The Mitochondrial Decline Theory of aging is similar to some of the others for one simple reason.
It centers on our cells.
However, unlike some of the other theories, it involves what is referred to as “organelles” and their role in the name of the theory, our mitochondria.
As we all begin to age, especially as we pass the age of 55, we are all becoming a lot more interested in the aging process in general.
What makes this theory different from most all of the others is ADP.
While most of us may have never heard of ATP, commonly referred to as Adenosine Triphosphate, it is absolutely essential for us to live.
In fact, without it working at full power, this aging process we are going through becomes a lot more difficult.
However, here is where the real challenge comes in; we store very small amounts of it in our body.
Here are the major contentions of the Mitochondrial Decline Theory of aging
While these are the key contentions, the fact that very little is stored in our body is perhaps the most critical, especially as we get older.
So what exactly is Adenosine Triphosphate, ATP, and why is so important to us.
Here are some of the reasons:
So how much do we actually need to remain not only healthy, but to help us with this aging process?
It is estimated that if you are a 200 pound man, you would need 95-100 pounds daily.
Wow—thank about that for just a minute. That was 95-100 pounds each and every day.
Because of all of this, the major contention behind the Mitochondrial Decline Theory of aging is that we must keep our mitochondria as healthy and effective as possible.
Here are some more very interesting facts about our mitochondria.
Wow—now take a step back and digest this statement.
They may control their own destiny.
In the other theories of aging centering on our cells, they can either only divide so many times before they die, or they are under constant attack by free radicals.
If you ever look at a picture of them, you will see several of them in each cell which is also not well known by most of us.
Here are some examples of the number of mitochondria in some key organs which will help us understand the Mitochondrial Decline Theory of aging.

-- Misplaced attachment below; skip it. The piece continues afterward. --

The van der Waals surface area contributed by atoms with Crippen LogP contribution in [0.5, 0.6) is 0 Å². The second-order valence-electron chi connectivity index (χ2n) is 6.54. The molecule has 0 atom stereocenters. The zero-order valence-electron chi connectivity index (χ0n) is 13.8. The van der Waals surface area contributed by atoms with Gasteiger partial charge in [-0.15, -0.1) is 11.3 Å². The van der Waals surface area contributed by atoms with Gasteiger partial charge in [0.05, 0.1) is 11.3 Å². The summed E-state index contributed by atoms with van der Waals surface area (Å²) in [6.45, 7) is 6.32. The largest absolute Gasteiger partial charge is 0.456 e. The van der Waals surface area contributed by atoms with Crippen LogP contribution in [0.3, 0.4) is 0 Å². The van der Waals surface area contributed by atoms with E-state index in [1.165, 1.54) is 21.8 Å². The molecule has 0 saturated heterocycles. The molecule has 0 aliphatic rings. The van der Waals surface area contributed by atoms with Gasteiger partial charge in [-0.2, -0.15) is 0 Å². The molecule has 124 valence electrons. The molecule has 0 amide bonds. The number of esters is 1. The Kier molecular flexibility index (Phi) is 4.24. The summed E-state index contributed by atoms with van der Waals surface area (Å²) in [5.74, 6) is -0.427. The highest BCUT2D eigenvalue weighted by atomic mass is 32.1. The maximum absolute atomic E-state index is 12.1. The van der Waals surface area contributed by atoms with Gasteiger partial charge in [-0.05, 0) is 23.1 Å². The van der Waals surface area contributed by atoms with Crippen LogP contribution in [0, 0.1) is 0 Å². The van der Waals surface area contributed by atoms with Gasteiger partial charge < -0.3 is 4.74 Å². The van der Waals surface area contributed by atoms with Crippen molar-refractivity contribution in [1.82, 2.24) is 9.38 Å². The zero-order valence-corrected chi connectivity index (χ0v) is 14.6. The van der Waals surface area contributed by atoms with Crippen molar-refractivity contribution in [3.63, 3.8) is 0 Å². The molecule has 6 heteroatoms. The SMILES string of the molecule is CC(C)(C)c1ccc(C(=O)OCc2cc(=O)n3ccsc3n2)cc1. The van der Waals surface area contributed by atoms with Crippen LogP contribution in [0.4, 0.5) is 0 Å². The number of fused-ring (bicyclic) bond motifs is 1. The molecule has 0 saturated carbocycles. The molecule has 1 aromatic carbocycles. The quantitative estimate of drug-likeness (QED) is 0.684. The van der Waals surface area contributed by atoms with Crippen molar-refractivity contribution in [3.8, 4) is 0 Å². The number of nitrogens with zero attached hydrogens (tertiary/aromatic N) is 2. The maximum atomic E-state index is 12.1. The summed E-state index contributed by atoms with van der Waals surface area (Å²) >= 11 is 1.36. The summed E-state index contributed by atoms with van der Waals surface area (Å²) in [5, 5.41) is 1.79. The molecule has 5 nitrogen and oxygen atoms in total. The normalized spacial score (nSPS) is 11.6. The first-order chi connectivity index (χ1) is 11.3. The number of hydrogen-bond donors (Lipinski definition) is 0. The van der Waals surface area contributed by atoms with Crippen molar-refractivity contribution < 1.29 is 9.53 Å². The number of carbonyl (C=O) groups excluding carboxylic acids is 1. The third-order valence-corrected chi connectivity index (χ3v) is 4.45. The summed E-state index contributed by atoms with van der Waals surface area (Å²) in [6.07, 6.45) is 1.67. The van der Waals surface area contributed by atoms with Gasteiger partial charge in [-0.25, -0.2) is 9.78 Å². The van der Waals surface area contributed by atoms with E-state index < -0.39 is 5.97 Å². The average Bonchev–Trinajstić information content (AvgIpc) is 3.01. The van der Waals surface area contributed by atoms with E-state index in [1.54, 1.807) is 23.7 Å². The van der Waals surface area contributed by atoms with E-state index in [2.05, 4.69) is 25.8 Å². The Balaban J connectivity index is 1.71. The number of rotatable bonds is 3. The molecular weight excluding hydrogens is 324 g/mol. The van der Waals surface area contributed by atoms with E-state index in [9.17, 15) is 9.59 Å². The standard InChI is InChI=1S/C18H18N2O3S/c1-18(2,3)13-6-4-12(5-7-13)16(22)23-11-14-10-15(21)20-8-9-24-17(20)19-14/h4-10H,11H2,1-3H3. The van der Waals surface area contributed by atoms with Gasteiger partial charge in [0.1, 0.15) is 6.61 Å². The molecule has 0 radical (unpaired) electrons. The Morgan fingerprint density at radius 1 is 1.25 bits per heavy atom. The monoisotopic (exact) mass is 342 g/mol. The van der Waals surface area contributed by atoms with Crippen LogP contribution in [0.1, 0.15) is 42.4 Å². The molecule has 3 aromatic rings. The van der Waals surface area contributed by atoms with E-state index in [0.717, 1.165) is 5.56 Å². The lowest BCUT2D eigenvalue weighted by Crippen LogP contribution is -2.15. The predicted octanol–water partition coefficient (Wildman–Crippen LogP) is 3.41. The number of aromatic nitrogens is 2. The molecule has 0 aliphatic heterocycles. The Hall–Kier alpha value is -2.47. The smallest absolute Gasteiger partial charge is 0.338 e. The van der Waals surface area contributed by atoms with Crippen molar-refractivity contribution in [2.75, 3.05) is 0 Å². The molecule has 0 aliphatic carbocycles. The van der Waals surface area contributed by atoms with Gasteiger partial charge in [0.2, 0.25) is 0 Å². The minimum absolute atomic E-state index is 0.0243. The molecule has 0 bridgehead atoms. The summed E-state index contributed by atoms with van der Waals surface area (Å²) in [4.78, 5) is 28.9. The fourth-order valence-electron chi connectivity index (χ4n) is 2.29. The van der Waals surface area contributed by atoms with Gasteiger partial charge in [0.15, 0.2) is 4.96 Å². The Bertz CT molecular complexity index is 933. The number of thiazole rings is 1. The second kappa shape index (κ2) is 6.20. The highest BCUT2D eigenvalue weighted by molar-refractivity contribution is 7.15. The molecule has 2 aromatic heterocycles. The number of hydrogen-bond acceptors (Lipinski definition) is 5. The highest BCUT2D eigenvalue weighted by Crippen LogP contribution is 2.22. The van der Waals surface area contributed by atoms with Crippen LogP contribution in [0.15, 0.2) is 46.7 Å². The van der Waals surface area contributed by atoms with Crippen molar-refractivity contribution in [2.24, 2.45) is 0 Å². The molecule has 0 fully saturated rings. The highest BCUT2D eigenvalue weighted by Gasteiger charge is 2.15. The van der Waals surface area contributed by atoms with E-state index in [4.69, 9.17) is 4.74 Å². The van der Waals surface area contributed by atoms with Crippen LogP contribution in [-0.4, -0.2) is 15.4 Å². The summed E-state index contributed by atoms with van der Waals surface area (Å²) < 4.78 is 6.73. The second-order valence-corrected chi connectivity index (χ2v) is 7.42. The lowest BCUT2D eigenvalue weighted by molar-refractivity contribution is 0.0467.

It is this fact that they can replicate independently, that makes this theory even more interesting.
It is believed that under certain conditions and circumstances, it may be possible to increase the number of them in each of our cells.
This is important at any age if this theory is true, but as we get older, it may become critical.
And here is why.
Remember the amount that an average 200 pound man needs—95-100 pounds daily. Here is how much we use in everyday activities.
Let’s use a basic exercise like walking. With walking we may use about ½ pound per minute and that is just basic walking.
If it gets more strenuous, we can use as much as 1.1 to 1.2 units per minute.
If we exercise for 10 minutes, we have utilized about 1/10 of what we need daily.
However, remember that the Mitochondrial Decline Theory of aging is different in that mitochondria can regenerate independent of our cells.
Because of this, here are ways we may actually increase their numbers, even as we get older.
There are a couple of key contentions with these points.
Much like a couple of the other theories of aging, cells can and will be damaged by too many calories or over feeding them.
We can protect them at our ages by underfeeding them or feeding them the right nutrients that can help our mitochondria to replicate.
While exercise of the simplest form burns them, intense exercise really burns them.
However, it can help them replicate as well.
The right nutrients can also help and they include the following.
Vitamins B2 and B3 help with them produce power, and Lipoic acid helps to reverse their decline. It may also help them to regenerate.
CoQ10 is a powerful antioxidant but it also helps transport our electrons. Acetyl-L-carnitine is also believed to help our mitochondria replicate and it may be the key nutrient.
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